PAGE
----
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West African Committee for Farmer Seeds - COASP
Coalition for the Protection of African Genetic Heritage - COPAGEN

JOINT PRESS RELEASE
Dakar, July 9, 2018

Farmer seeds, plants of the future for healthy and sustainable nutrition

The COASP and COPAGEN, their members and allies are outraged by the drive of our regional institutions to harmonize the regional seed legislation for the benefit of the seed industry in particular and the agrochemical sector in general.

We consider a shame that the Regional Committee for Seeds and Plants of West Africa (ECOWAS-CILSS-UEMOA) met in Dakar, from 9 to 11 July 2018, with seed stakeholders from seventeen countries ( 16 West African countries, plus Chad) in the notable absence of Farmer Organizations (FOs) and independent civil society organizations, to assess progress in implementing the harmonized regional seed regulation.

"All that is done for you without you is against you" goes the saying. The COASP, COPAGEN and AFSA (Alliance for Food Sovereignty in Africa) are, among other organizations of the civil society (CSO), independent, very active actors on the seed both at regional, and continental levels. They learned about this consultation through the online press. In addition, we can see on the participants and guests list, some infamous organizations mainly interested in trade and profit regardless of the socio-environmental impacts of their actions. This lack of transparency and inclusivity strongly suggests that this is a plot that is being mounted against farmers and food sovereignty.

Why are they hiding to impose chemical seeds?

Everyone knows that cultivated biodiversity is the raw material for the seed industry. The maintenance of this cultivated biodiversity is mainly the responsibility of farmers and small scale agriculture. However, by banning farmer seeds, their laws are threatening them with extinction. This is why States, in their sovereign role and social protection, must organize the collection of these seeds before they disappear and make them a national common heritage.

It is general knowledge that industrial agriculture:

  • Develops monoculture of a single seed variety with intensive use of artificial fertilizers, herbicides and toxic pesticides.
  • Wants to bring us to replace our reproducible seeds, which are ideal for food sovereignty with hybrid, genetically modified (GM) seeds that are too expensive, uncertain and a threat to the health of biodiversity in general.
  • Wants to replace family farming with agribusiness for commercial speculation destined for international markets to the detriment of local markets.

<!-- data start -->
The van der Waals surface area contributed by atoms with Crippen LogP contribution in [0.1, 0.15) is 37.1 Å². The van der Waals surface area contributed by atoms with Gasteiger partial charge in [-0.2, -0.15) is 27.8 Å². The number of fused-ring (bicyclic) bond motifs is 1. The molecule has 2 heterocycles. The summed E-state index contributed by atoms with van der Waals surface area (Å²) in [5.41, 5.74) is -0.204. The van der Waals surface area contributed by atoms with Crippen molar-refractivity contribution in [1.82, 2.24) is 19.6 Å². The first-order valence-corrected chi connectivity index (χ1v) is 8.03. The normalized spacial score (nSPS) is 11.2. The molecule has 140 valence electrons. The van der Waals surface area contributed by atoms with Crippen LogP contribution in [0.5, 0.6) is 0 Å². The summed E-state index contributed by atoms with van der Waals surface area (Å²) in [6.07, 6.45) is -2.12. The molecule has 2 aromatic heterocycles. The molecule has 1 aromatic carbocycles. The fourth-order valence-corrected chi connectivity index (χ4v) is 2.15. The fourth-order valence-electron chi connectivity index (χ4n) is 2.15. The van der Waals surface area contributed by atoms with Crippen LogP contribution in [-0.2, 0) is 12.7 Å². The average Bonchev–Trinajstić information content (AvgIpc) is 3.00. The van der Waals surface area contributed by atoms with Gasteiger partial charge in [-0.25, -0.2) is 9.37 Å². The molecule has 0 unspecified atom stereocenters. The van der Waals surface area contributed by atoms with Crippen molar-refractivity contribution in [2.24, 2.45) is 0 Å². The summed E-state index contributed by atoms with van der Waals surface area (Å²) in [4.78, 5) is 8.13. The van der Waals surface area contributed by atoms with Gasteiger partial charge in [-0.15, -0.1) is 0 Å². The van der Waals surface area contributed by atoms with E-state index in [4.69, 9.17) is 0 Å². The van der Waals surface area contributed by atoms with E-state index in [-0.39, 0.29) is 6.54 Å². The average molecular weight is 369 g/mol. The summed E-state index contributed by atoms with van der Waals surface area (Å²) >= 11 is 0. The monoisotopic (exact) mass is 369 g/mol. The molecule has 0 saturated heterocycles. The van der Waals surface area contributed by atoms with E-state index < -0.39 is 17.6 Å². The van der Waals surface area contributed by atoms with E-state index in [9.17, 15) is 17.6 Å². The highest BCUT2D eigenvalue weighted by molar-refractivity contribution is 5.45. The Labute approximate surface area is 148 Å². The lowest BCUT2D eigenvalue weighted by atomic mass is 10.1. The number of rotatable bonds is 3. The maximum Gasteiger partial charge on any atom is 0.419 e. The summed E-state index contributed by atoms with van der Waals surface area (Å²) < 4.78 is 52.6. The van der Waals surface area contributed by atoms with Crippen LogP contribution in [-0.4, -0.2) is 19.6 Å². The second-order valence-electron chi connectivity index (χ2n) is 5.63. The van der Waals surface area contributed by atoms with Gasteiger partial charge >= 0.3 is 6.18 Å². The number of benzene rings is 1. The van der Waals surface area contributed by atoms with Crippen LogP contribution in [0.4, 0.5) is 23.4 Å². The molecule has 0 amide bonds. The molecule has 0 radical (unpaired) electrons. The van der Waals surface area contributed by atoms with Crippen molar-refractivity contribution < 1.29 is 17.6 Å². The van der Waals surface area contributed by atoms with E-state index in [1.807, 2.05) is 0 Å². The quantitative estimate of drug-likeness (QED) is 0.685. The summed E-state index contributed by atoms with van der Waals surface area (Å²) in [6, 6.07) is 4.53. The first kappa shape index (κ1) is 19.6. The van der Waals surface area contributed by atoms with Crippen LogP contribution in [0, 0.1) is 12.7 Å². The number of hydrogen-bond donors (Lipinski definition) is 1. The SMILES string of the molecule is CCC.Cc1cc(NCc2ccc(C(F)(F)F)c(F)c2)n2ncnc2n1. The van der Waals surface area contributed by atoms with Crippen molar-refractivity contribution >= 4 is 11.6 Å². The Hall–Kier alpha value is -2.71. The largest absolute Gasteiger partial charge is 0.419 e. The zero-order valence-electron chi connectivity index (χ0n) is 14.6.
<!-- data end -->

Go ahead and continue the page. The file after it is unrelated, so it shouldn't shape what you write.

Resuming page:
• Experience shows that this path leads to poverty, poor health, a degraded environment, loss of biodiversity and poor resilience.

It is better to reinforce what is already working: farmer seeds

To date, the use of seeds produced, selected and exchanged between farmers, is more commonplace. These seeds, of great diversity, offer a series of varieties that farmers master very well in various agroecological zones, for food production, nutrition and even cultural expressions, in natural conditions that strengthen health. soils, living beings including man and biodiversity. Thus, 90% of investments in West African family farming come from the producers themselves. Despite this lack of support from the public authorities, family farming produces 90% of the food consumed in the region, while using farmer seeds.

But over the years, a legal arsenal imposed by the agri’food industry has been put in place to force farmers to use non-diversified seeds. Disadvantage: these new seeds require the massive use of fertilizers and synthetic chemical pesticides, in addition to the associated fossil fuels for mechanized farming operations in extended monoculture areas.

What we want is the best for humanity

  1. Implementing farmers' rights: Article 9 of the International Treaty on Plant Genetic Resources for Agriculture and Food (ITPGRFA), ratified by most of our States, gives farmers and peasants the opportunity to preserve their autonomy through their dynamics of production / exchange of farmer seeds. However, the national authorities for the implementation of the ITPGRFA, if they exist, are not dynamic.
  2. Broadening quality assurance by supporting the systematization of farmer models. Depending on the crops, environmental conditions and community groups, the systems of quality control and maintenance have always existed. Research and lawmakers should approach the repositories of this knowledge to strengthen them rather than trying to set up a single insurance system favorable only to chemical-industrial seeds.
  3. Financing and improving investment for the development of farmer seed system. We acknowledge and welcome the support from local authorities and local governments in the region which gives farmer organizations and other CSOs physical spaces for the promotion of farmer seeds as well as more sustainable food and production systems with associated culinary arts. However, we continue to call for strong involvement of the central government and regional institutions to establish, in partnership with farmers' organizations and CSOs, legal quality assurance systems based on millennial farmer knowledge.


Contacts :
Alihou NDIAYE, COASP Coordinator: (+221) 33 951 00 46 / 773210696
Sidy BA : COPAGEN/Sénégal focal point : (+221) 33 889 34 39  / 776535051

Signed by:

  • Action Aid Sénégal
  • AFSA
  • ASPSP
  • Caritas Kaolack
  • Copagen
  • Enda Pronat
  • Fahamu Africa
  • FAPAL
  • FAPD
  • Nous Sommes la Solution
  • UGPM
  • UJAC Lukaal
     
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